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By Erin O'Briant
The big blue-and-yellow equal symbol at the corner of 19th and Castro streets isn't just a sign for the latest hip shop. The new Human Rights Campaign Action Center and Store blends commerce, politics, and brand-name marketing in what may be the shiny new face of gay, lesbian, bisexual, and transgender civil rights in America.
The tasteful center draws shoppers in with Gap-style jackets, fuzzy sweaters, funky jewelry, and even sleek calculators--all sporting the HRC equal-sign logo. The workers are as clean-cut and attractive as the merchandise. They're eager to show newcomers the HRC web site (www.hrc.org) and answer questions. Of course, they're happy to ring up sales, too, since all proceeds go to support the HRC.
In the back of the space, fancy flat-screen computers and racks of glossy brochures provide information and inspiration for those interested in lesbian, gay, bisexual, and transgender rights. There are handbooks, such as "Transgender Americans: A Handbook for Understanding," and legal and coming-out guides, including one specifically geared for African Americans.
It's "a place to get people involved in the fight for equality, at both a state and national level," explains communications director Jay Smith Brown.
According to its web site, the Human Rights Campaign was founded 25 years ago and is the largest LGBT rights group in America. The national organization is headquartered in Washington, D.C., where staffers lobby Congress and the courts for a variety of causes. The name is a bit misleading: Although HRC does support civil rights in general, the group's focus is specifically on LGBT issues.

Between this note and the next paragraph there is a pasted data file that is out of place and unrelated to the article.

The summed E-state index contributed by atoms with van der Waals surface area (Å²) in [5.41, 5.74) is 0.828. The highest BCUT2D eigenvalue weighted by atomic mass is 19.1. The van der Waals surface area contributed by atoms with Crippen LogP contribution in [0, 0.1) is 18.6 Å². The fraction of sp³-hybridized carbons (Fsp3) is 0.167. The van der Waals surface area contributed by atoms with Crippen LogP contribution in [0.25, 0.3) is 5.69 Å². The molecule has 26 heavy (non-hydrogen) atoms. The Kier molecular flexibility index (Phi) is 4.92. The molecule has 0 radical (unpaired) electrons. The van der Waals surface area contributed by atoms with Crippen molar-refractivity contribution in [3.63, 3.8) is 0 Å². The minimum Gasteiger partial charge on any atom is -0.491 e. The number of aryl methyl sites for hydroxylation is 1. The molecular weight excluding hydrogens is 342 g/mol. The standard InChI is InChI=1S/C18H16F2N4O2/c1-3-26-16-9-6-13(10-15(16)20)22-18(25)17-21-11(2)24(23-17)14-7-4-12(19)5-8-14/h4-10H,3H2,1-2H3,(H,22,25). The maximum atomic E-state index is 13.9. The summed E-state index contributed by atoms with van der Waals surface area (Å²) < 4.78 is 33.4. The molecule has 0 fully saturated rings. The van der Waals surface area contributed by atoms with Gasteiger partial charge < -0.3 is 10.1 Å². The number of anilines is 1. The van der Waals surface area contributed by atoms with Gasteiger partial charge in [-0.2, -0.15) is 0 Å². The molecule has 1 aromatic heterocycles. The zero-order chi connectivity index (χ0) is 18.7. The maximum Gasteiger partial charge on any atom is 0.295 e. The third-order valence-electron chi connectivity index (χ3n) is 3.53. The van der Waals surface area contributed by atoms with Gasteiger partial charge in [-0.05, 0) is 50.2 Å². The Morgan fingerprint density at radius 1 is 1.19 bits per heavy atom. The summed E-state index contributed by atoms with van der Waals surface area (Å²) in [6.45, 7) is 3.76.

These days, HRC is on the front lines of battles for same-sex marriage, fairness in the workplace, immigration reform, a cure for HIV/AIDS, lesbian health research, and equality for LGBT people in the military. The organization also monitors judicial nominees.
The Castro shop, at 600 Castro Street (phone 431-2200), is the third action center HRC has opened, according to Brown. The campaign founded the first in Provincetown, Mass., several years ago. That was followed by another in Washington, D.C.
The group was eager to open up a Castro District location, Brown says, because the area is the number-one travel destination for LGBT people. "It was clearly important to us to buy there, and that location provided a great opportunity for us," he says. "Given the enormous amount of foot traffic from out-of-towners in the Castro, we'll also be making sure everybody who crosses that door understands how important it is to get involved however they can."
The store and action center isn't just for out-of-towners. HRC is working with state groups, including Equality California, to make sure visitors to the center know what's going on in California.
HRC organizers are happy, Brown says, to have a location in San Francisco because the city is so culturally rich and diverse. "We're really excited about being in the neighborhood."